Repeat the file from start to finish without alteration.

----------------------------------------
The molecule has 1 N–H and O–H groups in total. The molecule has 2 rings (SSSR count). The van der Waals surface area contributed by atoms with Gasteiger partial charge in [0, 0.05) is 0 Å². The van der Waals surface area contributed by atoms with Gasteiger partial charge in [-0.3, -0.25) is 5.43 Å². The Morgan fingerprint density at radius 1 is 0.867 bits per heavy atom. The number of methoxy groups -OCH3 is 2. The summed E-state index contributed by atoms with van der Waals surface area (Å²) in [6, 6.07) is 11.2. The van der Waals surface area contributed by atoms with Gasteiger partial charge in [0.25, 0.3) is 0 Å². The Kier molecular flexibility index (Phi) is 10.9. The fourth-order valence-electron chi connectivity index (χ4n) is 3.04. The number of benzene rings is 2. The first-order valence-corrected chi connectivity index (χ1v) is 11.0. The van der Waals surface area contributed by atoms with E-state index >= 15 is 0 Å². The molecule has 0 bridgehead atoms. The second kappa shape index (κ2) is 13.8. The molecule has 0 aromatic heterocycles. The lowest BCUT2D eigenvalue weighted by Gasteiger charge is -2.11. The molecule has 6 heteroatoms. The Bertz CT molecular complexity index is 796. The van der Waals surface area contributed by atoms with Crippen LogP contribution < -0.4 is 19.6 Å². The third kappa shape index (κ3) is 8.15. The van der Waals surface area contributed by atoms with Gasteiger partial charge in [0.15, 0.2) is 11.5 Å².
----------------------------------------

The molecule has 1 N–H and O–H groups in total. The molecule has 2 rings (SSSR count). The van der Waals surface area contributed by atoms with Gasteiger partial charge in [0, 0.05) is 0 Å². The van der Waals surface area contributed by atoms with Gasteiger partial charge in [-0.3, -0.25) is 5.43 Å². The Morgan fingerprint density at radius 1 is 0.867 bits per heavy atom. The number of methoxy groups -OCH3 is 2. The summed E-state index contributed by atoms with van der Waals surface area (Å²) in [6, 6.07) is 11.2. The van der Waals surface area contributed by atoms with Gasteiger partial charge in [0.25, 0.3) is 0 Å². The Kier molecular flexibility index (Phi) is 10.9. The fourth-order valence-electron chi connectivity index (χ4n) is 3.04. The number of benzene rings is 2. The first-order valence-corrected chi connectivity index (χ1v) is 11.0. The van der Waals surface area contributed by atoms with E-state index >= 15 is 0 Å². The molecule has 0 bridgehead atoms. The second kappa shape index (κ2) is 13.8. The molecule has 0 aromatic heterocycles. The lowest BCUT2D eigenvalue weighted by Gasteiger charge is -2.11. The molecule has 6 heteroatoms. The Bertz CT molecular complexity index is 796. The van der Waals surface area contributed by atoms with Crippen LogP contribution < -0.4 is 19.6 Å². The third kappa shape index (κ3) is 8.15. The van der Waals surface area contributed by atoms with Gasteiger partial charge in [0.15, 0.2) is 11.5 Å².